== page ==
As this is the last weekend before Halloween I will be putting my ghost story anthologies away for a while, but I have really enjoyed all the stories I've read. I think I could easily go on reading them, but a little variety might be in order now. I don't really believe in ghosts, but it can be fun once in a while to suspend belief and read something a little bit on the spooky side. Also I have several other short story collections that I hope to finish by the end of the year, so I will turn my attention to those for a while. I think I will have to invest in a copy of The Mammoth Book of Modern Ghost Stories, however (the copy I have now is on loan from the library). There have been so many good stories I've wanted to explore, and I've barely touched on most of them.
This week for my last ghost story I decided to try Jane Gardam's "A Spot of Gothic", which seems to be a pretty traditional ghost story. She is an author who has come recommended to me, but I have not yet gotten around to picking up any of her novels. Gardam is a contemporary author who was born in North Yorkshire. I thought it was interesting that she worked for a traveling library before working for several magazines. I wonder what working for a traveling library entails? She has written a fair amount of short fiction, and "A Spot of Gothic" is her "tribute to those who have written Gothic fiction".
The story is set in Low Thwaite, North Yorkshire in the fall of 1980. The young wife of a military man, has taken up residence in this small Northern village while her husband is posted for a short period in Hong Kong. Not liking big crowded cities, she decides she can cope on her own temporarily. Although her husband warns that the locals don't warm up to strangers easily in the North, she finds just the opposite to be the case. As a matter of fact they seem quite friendly.
"I was whizzing along the road out of Wensleydale through Low Thwaite beyond Naresby when I suddenly saw a woman at her cottage gate, waving at me gently like an old friend. In a lonely dale this is not surprising, as I had found out."
What is surprising is the woman waving was doing so in the middle of the night. Mrs. Bainbridge had been returning home from a dinner party when she saw the woman "waving a slow decorous arm, a queenly arm". Her hair was piled up high on her head in a queenly manner. Mrs. Bainbridge was so shaken she stopped her car a few miles further on the road and got out. She wondered if the woman was actually waving for help. Why else would someone be standing outside waving in the middle of the night?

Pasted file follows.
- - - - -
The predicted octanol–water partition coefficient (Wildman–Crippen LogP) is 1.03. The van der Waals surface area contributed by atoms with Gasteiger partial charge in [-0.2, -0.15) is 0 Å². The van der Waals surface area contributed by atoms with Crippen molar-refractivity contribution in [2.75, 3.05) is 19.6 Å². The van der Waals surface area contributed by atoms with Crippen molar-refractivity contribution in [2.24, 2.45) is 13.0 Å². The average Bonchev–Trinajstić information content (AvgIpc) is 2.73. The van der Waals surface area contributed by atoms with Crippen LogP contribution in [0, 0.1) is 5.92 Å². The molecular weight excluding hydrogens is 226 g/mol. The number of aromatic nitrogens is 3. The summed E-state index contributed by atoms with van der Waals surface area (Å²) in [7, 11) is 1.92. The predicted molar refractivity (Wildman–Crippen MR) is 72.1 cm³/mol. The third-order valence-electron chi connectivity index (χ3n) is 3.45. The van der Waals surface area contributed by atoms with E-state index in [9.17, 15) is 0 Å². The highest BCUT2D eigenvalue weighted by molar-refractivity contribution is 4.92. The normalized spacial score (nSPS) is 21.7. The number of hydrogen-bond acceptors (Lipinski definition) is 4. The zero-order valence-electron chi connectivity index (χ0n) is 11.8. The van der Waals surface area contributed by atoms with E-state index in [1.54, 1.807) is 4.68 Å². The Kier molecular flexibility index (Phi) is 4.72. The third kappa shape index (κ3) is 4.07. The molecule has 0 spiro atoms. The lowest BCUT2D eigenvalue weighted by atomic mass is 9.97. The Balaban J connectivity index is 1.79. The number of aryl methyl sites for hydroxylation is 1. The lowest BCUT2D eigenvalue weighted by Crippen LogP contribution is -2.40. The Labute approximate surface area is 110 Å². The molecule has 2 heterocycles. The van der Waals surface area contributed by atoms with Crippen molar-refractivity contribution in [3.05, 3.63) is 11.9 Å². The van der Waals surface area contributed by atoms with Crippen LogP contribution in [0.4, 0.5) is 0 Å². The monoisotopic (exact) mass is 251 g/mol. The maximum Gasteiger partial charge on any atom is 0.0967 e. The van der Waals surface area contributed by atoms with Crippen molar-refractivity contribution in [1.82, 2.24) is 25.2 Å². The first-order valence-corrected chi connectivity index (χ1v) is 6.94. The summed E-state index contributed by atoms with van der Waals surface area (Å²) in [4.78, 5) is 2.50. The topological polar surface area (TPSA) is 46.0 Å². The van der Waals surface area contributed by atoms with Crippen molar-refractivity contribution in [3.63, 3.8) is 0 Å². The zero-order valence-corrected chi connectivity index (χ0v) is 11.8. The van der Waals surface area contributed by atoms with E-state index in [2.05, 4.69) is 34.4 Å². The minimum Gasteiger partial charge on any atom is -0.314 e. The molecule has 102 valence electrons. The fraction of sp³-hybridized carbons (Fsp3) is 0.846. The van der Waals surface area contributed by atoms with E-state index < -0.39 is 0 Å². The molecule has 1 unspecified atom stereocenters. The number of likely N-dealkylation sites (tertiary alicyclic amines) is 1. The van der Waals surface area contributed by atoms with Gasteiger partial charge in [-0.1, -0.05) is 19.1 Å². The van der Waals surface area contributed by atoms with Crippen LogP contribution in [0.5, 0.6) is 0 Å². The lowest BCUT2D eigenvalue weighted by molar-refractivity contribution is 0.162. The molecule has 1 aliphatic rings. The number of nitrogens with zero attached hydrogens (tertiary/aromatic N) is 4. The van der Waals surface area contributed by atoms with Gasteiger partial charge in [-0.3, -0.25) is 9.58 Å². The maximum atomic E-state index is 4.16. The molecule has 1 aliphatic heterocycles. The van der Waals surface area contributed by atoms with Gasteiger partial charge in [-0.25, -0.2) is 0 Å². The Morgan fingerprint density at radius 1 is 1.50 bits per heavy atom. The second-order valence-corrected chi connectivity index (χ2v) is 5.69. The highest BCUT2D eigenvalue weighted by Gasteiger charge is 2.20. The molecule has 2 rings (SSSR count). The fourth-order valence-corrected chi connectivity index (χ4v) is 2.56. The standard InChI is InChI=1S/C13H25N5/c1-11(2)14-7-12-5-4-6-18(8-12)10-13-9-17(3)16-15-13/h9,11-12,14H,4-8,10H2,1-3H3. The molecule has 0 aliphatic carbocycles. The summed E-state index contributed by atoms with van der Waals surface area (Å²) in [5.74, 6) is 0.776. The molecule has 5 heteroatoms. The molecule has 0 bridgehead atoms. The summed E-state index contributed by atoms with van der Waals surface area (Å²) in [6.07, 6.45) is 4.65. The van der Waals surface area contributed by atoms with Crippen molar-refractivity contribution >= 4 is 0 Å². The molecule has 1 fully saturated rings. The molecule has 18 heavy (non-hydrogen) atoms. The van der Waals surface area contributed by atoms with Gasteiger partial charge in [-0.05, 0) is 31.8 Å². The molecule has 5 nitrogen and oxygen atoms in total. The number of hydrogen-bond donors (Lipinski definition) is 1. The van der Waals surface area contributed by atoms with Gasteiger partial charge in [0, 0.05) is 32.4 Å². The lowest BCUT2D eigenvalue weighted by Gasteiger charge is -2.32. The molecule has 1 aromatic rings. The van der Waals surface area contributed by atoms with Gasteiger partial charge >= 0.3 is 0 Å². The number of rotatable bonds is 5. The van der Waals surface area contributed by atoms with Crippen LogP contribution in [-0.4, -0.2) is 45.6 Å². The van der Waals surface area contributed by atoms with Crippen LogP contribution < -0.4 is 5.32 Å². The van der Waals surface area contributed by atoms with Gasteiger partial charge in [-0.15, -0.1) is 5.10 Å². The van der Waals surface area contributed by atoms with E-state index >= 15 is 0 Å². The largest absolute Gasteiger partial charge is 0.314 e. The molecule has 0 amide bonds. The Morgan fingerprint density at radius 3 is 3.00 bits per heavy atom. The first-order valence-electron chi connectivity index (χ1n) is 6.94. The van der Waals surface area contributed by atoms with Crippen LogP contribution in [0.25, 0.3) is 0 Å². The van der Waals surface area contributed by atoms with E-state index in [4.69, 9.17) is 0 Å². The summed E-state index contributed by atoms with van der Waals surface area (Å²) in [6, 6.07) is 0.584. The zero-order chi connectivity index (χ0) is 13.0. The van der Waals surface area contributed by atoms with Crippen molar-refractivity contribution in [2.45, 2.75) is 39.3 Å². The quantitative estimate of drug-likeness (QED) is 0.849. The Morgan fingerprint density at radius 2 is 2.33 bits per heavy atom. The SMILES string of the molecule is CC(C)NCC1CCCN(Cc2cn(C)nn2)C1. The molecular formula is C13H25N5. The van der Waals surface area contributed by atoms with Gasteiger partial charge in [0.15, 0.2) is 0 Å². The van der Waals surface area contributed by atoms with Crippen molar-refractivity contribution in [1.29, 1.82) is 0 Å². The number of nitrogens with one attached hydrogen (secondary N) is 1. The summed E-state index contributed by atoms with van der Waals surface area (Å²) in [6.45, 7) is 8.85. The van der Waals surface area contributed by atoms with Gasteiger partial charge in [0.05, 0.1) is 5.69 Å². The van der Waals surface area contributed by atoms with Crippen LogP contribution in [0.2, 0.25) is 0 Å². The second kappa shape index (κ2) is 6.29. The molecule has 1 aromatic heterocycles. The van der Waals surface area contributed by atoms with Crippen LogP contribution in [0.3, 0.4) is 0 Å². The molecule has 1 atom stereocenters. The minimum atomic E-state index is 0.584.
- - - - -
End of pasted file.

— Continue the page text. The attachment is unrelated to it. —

"I got out of the car and walked about. It was cold. I stood on the bridge. Apart from the noise of the beck everything was absolutely quiet. There was not a light from any house in any direction. Down here by the beck I could see no horizons, not the fell's edge, no even the sweet nibbled grass beside the road. The air smelled very clean like fresh sheets."
"This was the pedlars' road. For five hundred years, they had walked it with packs of ribbons and laces and buttons and medicines, and a great many of them according to all the stories had been murdered for them or disappeared in the snow in winter--often not found until Martinmas. If my car doesn't start now, I thought, I shall be very much alone."
The following day she returns to the road where she stopped and backtracks to the house. She's curious about the house, but isn't willing to wander beyond the fence to look, the lane being dark and overgrown. Instead she sits down on a rickety milk platform formerly used to hold churns when she feels someone watching her. She doesn't hear anyone coming upon her, but suddenly the woman is there. It's an eerie encounter made even stranger when she discovers more about the woman later on from the local doctor.
I enjoyed Gardam's story and plan on finally looking for some of her work. Her first adult novel, God on the Rocks was short listed for the Booker Prize in 1978 and later won the Prix Baudelaire in France, and was even made into a film. It sounds very appealing to me, "a coming-of-age story set in the thirties", but as it is not in print in the US, I will have to see what the library has. I love discovering new authors through their short stories.